(I wish I could say I’ve never dealt with lawyers who subscribe to this line of thinking, but that’s another column.)The reclusive Hubbard died in 1986, but Scientology critics should still brace themselves for long, difficult, and expensive defamation actions brought by the organization. Time magazine and its parent company spent millions of dollars in legal fees defending its 1991 cover story “The Thriving Cult of Greed and Power.”  Church lawyers have demanded that Google remove anti-Scientology web sites from its search results. Most notoriously, the venerable Cult Awareness Network was forced into bankruptcy after years of litigation against Scientology — and then its name was purchased by a Scientologist who started up a Hubbard-friendly “New Cult Awareness Network.”
The organization really devoted its energies to a long, brutal legal battle with the Internal Revenue Service, trying to restore its designation as a tax-exempt religious organization. In The Church of Scientology: A History of a New Religion, Ohio State University religious studies professor Hugh Urban notes that Hubbard initially made no effort to claim he had founded a religion, and in fact made several comments disparaging religious belief. Dianetics, the founding text of Scientology (which initially appeared, fittingly enough, as an article in Astounding Science Fiction magazine), was subtitled “The Modern Science of Mental Health,” and the “religion angle” (Hubbard’s words, not mine) was only approached when the IRS started sniffing around.

Suddenly, Scientology buildings were adorned with an eight-pointed cross, Scientologists were sporting clerical collars, and a book of Scientology rites was hastily produced. The U.S. government remained suspicious, however, and things only got worse after “Operation Snow White,” an elaborate intelligence-gathering operation in which Scientologists infiltrated the IRS, was uncovered in 1977.

In 1993, however, Scientology and the American government reached a settlement, in which the church dropped several legal actions in exchange for official recognition as a tax-exempt religion. Now the organization is fighting the same battle in other countries, including Canada.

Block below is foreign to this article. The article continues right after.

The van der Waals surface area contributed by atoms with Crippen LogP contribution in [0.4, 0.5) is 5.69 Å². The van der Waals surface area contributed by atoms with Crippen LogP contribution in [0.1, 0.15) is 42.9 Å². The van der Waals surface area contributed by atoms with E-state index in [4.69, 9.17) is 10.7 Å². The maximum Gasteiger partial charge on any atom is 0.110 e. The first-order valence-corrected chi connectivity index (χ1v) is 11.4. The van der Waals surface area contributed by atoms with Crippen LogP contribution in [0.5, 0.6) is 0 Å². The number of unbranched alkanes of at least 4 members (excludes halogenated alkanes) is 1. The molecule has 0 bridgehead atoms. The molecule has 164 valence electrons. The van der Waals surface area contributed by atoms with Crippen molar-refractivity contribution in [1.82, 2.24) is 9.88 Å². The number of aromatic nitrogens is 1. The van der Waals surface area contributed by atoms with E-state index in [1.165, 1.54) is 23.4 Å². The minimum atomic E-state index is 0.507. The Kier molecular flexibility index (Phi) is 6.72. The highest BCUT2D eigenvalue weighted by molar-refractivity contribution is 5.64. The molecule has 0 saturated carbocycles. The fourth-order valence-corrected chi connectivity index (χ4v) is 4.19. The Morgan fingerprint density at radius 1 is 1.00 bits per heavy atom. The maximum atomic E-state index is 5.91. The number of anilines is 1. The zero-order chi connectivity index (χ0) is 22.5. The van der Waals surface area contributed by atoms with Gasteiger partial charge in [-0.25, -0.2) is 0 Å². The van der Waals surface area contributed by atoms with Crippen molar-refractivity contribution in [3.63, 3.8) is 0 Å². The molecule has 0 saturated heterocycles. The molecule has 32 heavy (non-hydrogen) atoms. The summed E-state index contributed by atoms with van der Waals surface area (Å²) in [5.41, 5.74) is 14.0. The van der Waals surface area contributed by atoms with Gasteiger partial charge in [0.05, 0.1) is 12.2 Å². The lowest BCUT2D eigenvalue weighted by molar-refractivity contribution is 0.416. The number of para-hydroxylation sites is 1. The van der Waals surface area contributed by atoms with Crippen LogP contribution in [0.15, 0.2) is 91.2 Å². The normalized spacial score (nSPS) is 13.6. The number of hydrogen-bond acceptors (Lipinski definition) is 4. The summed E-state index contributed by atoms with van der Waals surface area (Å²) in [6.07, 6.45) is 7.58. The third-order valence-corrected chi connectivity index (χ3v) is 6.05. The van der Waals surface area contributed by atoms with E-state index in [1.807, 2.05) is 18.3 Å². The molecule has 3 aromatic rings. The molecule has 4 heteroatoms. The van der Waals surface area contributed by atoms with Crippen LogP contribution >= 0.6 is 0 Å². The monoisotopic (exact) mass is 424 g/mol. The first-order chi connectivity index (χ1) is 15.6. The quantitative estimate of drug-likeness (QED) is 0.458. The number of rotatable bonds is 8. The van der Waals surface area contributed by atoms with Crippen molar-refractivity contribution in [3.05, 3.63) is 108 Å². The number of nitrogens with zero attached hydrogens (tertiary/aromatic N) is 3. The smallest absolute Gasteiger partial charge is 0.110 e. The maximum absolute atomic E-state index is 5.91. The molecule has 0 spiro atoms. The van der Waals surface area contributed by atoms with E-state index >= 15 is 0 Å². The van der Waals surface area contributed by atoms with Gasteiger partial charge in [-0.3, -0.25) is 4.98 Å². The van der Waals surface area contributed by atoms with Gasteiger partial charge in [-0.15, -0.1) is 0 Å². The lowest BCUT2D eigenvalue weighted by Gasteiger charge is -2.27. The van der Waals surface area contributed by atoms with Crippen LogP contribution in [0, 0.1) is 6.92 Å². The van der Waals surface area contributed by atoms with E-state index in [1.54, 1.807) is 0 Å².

Urban’s book raises many thought-provoking questions about the distinction (if any) between a religion and a cult, and why some faiths are officially exempted from the tax system while others are not. Paradoxically, the United States Constitution forbids promotion of religion by the state, yet the state’s revenue agency has the power to determine what is “really” a religion and what is not.

He also illustrates how in recent years, the tables have been turned on Scientology, which now finds itself under attack from decentralized “anonymous” members who organize through the Internet. The church itself has launched many copyright-infringement lawsuits against web sites on which confidential “scriptures” — including the ones about evil intergalactic ruler “Xenu,” famously satirized on South Park — have been posted, but it is practically impossible to stop the viral spread of anti-Scientology material on the web.

The author shies away from taking a clear position on whether, in his opinion, Scientology truly deserves its official recognition. Indeed, Urban tries to remain neutral as to the benefits and/or harm caused by the organization and its practices, and whether its followers and leaders are sincere as to whether Scientology is really a system of religious belief. (The question of whether religious organizations deserve tax-exempt status at all is largely ignored.)

Urban’s history of this controversial movement is a good starting point for authors and academics who wish to review the legal, moral, and theological issues surrounding Scientology. But it might have been an even better book had he not decided to pull so many punches.

Unfortunately, when the subject is Scientology, it’s hard to say whether the author was trying to be fair or whether he wanted to avoid being sued.

Quote of the day

“People are entitled to speak their mind. If their speech is unkind or irrational or similarly improper, it should be condemned on those grounds. But neither law nor morality can demand that they restrict what they do because of the murderousness of others.”

Eugene Volokh, on the Koran-burning controversy. Someone should read that post to Senator Lindsey Graham.

A thought experiment

Matt Stone and Trey Parker, the creators of South Park, have written a raunchy Broadway musical called The Book of Mormon. I haven’t seen it, but history suggests that the show’s portrayal of the Church of Latter-Day Saints is less than respectful.

Now, imagine some lunatic taking offence to The Book of Mormon and trying to track down Matt and Trey to avenge this gross insult to his faith.  Unable to locate them, he walks into a shopping mall and goes on a shooting rampage, killing twenty people and injuring dozens more.

Question: do you believe Matt Stone and Trey Parker should be held responsible for these deaths?